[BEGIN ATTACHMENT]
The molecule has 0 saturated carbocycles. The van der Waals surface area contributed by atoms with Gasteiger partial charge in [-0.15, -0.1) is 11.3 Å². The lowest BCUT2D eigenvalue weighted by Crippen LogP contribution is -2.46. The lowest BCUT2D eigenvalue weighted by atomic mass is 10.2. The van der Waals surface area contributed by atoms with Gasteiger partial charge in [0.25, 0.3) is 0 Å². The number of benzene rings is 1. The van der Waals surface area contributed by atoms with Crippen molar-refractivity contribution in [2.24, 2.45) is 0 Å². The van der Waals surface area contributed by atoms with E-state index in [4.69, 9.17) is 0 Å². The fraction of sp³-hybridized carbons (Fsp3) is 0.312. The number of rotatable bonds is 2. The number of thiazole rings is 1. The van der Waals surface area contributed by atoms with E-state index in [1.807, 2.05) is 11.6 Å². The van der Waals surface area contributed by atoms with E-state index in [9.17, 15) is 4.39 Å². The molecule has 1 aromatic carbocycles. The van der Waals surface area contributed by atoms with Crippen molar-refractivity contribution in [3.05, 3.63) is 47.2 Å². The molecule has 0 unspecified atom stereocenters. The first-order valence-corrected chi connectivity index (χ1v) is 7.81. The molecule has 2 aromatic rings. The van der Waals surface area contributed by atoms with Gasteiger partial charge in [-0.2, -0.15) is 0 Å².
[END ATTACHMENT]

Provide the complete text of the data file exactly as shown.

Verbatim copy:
The molecule has 0 saturated carbocycles. The van der Waals surface area contributed by atoms with Gasteiger partial charge in [-0.15, -0.1) is 11.3 Å². The lowest BCUT2D eigenvalue weighted by Crippen LogP contribution is -2.46. The lowest BCUT2D eigenvalue weighted by atomic mass is 10.2. The van der Waals surface area contributed by atoms with Gasteiger partial charge in [0.25, 0.3) is 0 Å². The number of benzene rings is 1. The van der Waals surface area contributed by atoms with Crippen molar-refractivity contribution in [2.24, 2.45) is 0 Å². The van der Waals surface area contributed by atoms with E-state index in [4.69, 9.17) is 0 Å². The fraction of sp³-hybridized carbons (Fsp3) is 0.312. The number of rotatable bonds is 2. The number of thiazole rings is 1. The van der Waals surface area contributed by atoms with E-state index in [1.807, 2.05) is 11.6 Å². The van der Waals surface area contributed by atoms with E-state index in [9.17, 15) is 4.39 Å². The molecule has 1 aromatic carbocycles. The van der Waals surface area contributed by atoms with Crippen molar-refractivity contribution in [3.05, 3.63) is 47.2 Å². The molecule has 0 unspecified atom stereocenters. The first-order valence-corrected chi connectivity index (χ1v) is 7.81. The molecule has 2 aromatic rings. The van der Waals surface area contributed by atoms with Gasteiger partial charge in [-0.2, -0.15) is 0 Å².